Politics

A Nod and a Wink — Gestures and Political Strategies

About a week and a half ago, a good amount of the Indian population was bubbling with shock and excitement at the unconventionally humorous and entertaining turn of events at the Lok Sabha No-Confidence Debate. The Congress and other parties against the BJP may have failed miserably in their endeavor to dissolve the government, but Rahul Gandhi’s hug and wink achieved a remarkable amount as far as gaining political traction was concerned. Earlier this week, Delhi CM Arvind Kejriwal made quite the public exhibition of his displeasure when he decided to tear the L-G’s report on CCTV cameras, condemning it as a political gimmick. What is this sudden venture our politicians seem to have made into publicly showcasing their feelings with aids other than speech? There’s much to unravel in the political strategy behind such non-verbal gestures.

The face of politics and the art of appealing to the people, of being what the public wants to see in their leader, has changed significantly in the past few decades. Succeeding at people is a task that is an essential component of being a good, and more importantly, popular politician. The use of gestures, can vary from something as formally and universally exchanged as a handshake, or something as sensational as Rahul Gandhi’s wink. The latter has to do primarily with the larger political resonances within the populace.

The acceptance and appreciation of frivolity and even eccentricity, seems to be the primary reason behind why these unconventional gestures work. Boredom is a curse that most of the politically conscious, television-watching middle-class face, and anything that is strikingly odd succeeds in gaining our attention. Quirky is the new cool. Rahul Gandhi’s planned ‘spontaneity’ for a moment struck most of us as something so out of character, it isn’t something that you’d expect out of the mostly sassed-over Congress President. Of course, there were a fair amount of people who were clicking their tongues at the lack of decorum, and some others who were laughing at him, and others yet still who were pleasantly awestruck at his ease and manner, but what they all shared was the moment of being taken aback, and in the blink of an eye, Rahul Gandhi’s video clips flooded all major news channels.

Modi’s response was elaborate and had strong undertones of criticism, but it wasn’t nearly as popular as his opponent’s wink. Why? The psychological deconstruction seems simple enough. After all, what will you register faster, a 90-minute long, content heavy speech, or a 20-second long clip of Rahul Gandhi hugging a distressed Modi? Most of us use quick mental processing when we get a lot of information, only a few of us who are truly interested in understanding the logical rebuttals of a tedious debate go through the pain of actually listening to the matter and content. A surprising gesture on the other hand, immediately snaps us back into the loop of events, and in an attempt to make sense of it, we direct even more of our attention to it. When most of our media made this the central focus of the news, they knew what they were doing and, in all probability, so did Rahul Gandhi.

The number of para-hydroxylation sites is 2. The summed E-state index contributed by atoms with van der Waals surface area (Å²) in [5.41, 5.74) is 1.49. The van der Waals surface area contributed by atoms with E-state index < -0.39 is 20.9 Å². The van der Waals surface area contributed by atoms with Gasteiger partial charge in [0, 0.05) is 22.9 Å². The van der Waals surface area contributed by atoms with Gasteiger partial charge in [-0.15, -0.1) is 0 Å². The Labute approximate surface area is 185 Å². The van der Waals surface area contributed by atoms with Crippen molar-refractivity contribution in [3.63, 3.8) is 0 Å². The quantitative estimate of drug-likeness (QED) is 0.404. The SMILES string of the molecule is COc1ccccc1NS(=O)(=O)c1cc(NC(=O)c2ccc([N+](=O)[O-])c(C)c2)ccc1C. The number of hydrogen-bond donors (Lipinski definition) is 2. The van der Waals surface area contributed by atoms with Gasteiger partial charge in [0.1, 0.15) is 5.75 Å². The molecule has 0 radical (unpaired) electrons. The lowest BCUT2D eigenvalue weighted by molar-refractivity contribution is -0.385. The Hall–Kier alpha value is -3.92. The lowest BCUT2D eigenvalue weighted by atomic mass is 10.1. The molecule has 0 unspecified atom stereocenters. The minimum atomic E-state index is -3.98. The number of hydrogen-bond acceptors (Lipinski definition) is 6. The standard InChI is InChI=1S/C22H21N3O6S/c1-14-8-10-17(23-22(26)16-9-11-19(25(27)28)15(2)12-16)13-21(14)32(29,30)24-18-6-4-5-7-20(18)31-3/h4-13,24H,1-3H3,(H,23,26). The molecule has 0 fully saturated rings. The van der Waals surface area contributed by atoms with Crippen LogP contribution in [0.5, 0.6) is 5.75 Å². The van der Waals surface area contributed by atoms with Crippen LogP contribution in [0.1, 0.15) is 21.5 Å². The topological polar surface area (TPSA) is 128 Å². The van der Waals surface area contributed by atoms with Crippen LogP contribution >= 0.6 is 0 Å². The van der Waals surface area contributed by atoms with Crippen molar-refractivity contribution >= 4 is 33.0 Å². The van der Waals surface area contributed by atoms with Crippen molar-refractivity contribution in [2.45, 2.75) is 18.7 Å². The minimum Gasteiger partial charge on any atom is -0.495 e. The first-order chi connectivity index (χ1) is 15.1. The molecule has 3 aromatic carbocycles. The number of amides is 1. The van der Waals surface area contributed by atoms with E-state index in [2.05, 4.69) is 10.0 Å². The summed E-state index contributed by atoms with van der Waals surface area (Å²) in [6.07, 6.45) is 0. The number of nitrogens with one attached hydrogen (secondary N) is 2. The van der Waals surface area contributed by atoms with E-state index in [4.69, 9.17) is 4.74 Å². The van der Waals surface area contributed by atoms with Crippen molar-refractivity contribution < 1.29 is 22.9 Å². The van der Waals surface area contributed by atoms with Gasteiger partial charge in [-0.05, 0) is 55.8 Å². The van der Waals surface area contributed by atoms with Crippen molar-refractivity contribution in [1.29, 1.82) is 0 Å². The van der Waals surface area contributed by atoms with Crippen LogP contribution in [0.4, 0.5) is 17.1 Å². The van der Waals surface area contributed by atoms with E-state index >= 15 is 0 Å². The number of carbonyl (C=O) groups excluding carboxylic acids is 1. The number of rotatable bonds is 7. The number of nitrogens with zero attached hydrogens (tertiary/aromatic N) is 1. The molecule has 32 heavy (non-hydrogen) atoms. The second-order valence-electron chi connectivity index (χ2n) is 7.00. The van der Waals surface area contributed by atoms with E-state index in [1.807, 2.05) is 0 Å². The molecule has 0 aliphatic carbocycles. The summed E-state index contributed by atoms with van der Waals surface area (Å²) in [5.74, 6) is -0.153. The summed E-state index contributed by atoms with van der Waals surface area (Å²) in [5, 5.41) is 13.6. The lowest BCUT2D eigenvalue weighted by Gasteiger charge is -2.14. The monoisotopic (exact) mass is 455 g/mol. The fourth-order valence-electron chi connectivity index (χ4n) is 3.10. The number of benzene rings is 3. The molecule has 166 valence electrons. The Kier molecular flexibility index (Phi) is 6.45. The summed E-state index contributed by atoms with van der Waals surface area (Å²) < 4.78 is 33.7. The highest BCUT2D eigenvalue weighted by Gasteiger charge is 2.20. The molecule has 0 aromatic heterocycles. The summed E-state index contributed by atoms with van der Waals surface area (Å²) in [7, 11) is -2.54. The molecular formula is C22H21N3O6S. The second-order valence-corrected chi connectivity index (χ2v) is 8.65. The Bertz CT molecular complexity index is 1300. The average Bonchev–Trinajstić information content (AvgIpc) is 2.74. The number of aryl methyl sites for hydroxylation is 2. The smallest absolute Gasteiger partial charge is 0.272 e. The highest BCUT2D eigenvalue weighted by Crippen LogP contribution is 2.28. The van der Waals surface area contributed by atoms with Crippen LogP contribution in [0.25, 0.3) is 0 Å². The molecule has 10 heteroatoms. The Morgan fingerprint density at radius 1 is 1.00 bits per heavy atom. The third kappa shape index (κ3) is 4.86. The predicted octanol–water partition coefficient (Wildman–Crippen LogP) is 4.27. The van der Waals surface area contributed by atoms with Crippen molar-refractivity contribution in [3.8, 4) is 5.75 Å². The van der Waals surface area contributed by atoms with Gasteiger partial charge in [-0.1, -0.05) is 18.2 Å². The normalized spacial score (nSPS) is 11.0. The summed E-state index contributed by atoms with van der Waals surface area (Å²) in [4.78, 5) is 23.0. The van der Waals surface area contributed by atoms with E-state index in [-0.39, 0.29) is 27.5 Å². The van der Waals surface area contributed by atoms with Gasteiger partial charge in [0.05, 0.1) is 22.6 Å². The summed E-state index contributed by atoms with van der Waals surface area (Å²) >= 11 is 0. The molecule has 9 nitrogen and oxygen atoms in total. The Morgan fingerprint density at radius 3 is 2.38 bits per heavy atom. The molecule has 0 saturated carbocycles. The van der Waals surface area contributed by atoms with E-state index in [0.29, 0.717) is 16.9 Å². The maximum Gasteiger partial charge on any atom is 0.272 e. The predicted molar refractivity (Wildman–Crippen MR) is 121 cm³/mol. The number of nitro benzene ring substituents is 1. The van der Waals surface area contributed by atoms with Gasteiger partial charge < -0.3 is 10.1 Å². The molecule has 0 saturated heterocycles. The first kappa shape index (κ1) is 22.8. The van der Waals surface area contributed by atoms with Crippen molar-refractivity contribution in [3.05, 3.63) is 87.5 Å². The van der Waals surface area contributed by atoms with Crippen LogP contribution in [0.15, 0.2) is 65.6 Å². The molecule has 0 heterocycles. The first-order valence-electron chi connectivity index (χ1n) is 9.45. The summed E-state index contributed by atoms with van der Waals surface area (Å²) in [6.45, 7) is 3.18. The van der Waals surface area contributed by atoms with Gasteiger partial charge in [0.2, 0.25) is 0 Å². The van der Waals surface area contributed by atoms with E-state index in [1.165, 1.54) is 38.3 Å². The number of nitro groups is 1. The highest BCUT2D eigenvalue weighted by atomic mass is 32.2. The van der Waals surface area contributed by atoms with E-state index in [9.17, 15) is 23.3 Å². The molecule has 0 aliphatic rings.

Further, there’s also the additional benefits of visual cues, which is much easier for us to interpret. Outside of the middle-class, even our lower and relatively illiterate classes can understand what it means when Rahul Gandhi winks, whether or not they can understand the rest of the proceedings in the Lok Sabha. Add to this the fact that public demonstrations have more reach today than ever before because of the presence of the media. When Arvind Kejriwal is tearing the L-G report, he is expressing his discontent not only to a group of people seated for a press conference but essentially the entire nation. This means there are some tens of thousands of eyes witnessing his very visually understandable act.

Non-verbal gestures, especially the ones that seem to have occurred ‘in the heat of the moment’, then have a great potential to go a long way in making a politician recognizable. One can only speculate as to how spontaneous these gestures actually are, because today, politics is not about being good at administration or having necessary acumen, it’s about being popular, and Rahul Gandhi certainly is now more than he was before.

Picture Credits: www.livemint.com



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